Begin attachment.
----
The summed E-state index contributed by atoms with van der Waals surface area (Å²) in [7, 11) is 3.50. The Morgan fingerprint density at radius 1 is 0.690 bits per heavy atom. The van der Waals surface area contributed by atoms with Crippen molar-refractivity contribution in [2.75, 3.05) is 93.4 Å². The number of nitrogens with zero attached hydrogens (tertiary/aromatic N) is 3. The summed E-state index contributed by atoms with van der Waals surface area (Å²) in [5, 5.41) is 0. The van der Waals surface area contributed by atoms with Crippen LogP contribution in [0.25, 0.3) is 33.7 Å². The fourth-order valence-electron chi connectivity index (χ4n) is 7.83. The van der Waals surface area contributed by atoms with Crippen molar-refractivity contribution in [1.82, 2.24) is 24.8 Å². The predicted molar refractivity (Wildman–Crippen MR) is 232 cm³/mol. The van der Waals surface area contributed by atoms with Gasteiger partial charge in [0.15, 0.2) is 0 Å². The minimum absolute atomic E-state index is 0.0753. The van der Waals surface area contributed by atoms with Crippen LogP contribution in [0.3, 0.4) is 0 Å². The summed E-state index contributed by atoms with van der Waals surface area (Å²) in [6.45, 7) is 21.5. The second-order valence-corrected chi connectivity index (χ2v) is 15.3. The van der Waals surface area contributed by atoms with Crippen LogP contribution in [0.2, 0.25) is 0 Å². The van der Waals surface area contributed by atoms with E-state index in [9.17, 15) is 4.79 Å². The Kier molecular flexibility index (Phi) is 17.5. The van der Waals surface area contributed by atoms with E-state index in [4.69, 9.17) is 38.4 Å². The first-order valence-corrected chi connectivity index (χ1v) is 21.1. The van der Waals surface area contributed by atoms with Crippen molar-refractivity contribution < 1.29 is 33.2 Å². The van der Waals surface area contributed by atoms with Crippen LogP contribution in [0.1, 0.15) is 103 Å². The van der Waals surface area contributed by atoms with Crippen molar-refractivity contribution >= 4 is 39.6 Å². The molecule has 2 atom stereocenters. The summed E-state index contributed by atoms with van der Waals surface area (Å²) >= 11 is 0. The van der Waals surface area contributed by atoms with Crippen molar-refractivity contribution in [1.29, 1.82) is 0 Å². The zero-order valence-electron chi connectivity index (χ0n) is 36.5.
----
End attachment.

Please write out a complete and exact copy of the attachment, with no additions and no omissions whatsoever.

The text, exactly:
The summed E-state index contributed by atoms with van der Waals surface area (Å²) in [7, 11) is 3.50. The Morgan fingerprint density at radius 1 is 0.690 bits per heavy atom. The van der Waals surface area contributed by atoms with Crippen molar-refractivity contribution in [2.75, 3.05) is 93.4 Å². The number of nitrogens with zero attached hydrogens (tertiary/aromatic N) is 3. The summed E-state index contributed by atoms with van der Waals surface area (Å²) in [5, 5.41) is 0. The van der Waals surface area contributed by atoms with Crippen LogP contribution in [0.25, 0.3) is 33.7 Å². The fourth-order valence-electron chi connectivity index (χ4n) is 7.83. The van der Waals surface area contributed by atoms with Crippen molar-refractivity contribution in [1.82, 2.24) is 24.8 Å². The predicted molar refractivity (Wildman–Crippen MR) is 232 cm³/mol. The van der Waals surface area contributed by atoms with Gasteiger partial charge in [0.15, 0.2) is 0 Å². The minimum absolute atomic E-state index is 0.0753. The van der Waals surface area contributed by atoms with Crippen LogP contribution in [0.3, 0.4) is 0 Å². The summed E-state index contributed by atoms with van der Waals surface area (Å²) in [6.45, 7) is 21.5. The second-order valence-corrected chi connectivity index (χ2v) is 15.3. The van der Waals surface area contributed by atoms with Crippen LogP contribution in [0.2, 0.25) is 0 Å². The van der Waals surface area contributed by atoms with E-state index in [9.17, 15) is 4.79 Å². The Kier molecular flexibility index (Phi) is 17.5. The van der Waals surface area contributed by atoms with E-state index in [4.69, 9.17) is 38.4 Å². The first-order valence-corrected chi connectivity index (χ1v) is 21.1. The van der Waals surface area contributed by atoms with Crippen molar-refractivity contribution < 1.29 is 33.2 Å². The van der Waals surface area contributed by atoms with Crippen LogP contribution in [0.1, 0.15) is 103 Å². The van der Waals surface area contributed by atoms with Crippen molar-refractivity contribution >= 4 is 39.6 Å². The molecule has 2 atom stereocenters. The summed E-state index contributed by atoms with van der Waals surface area (Å²) >= 11 is 0. The van der Waals surface area contributed by atoms with Crippen molar-refractivity contribution in [1.29, 1.82) is 0 Å². The zero-order valence-electron chi connectivity index (χ0n) is 36.5.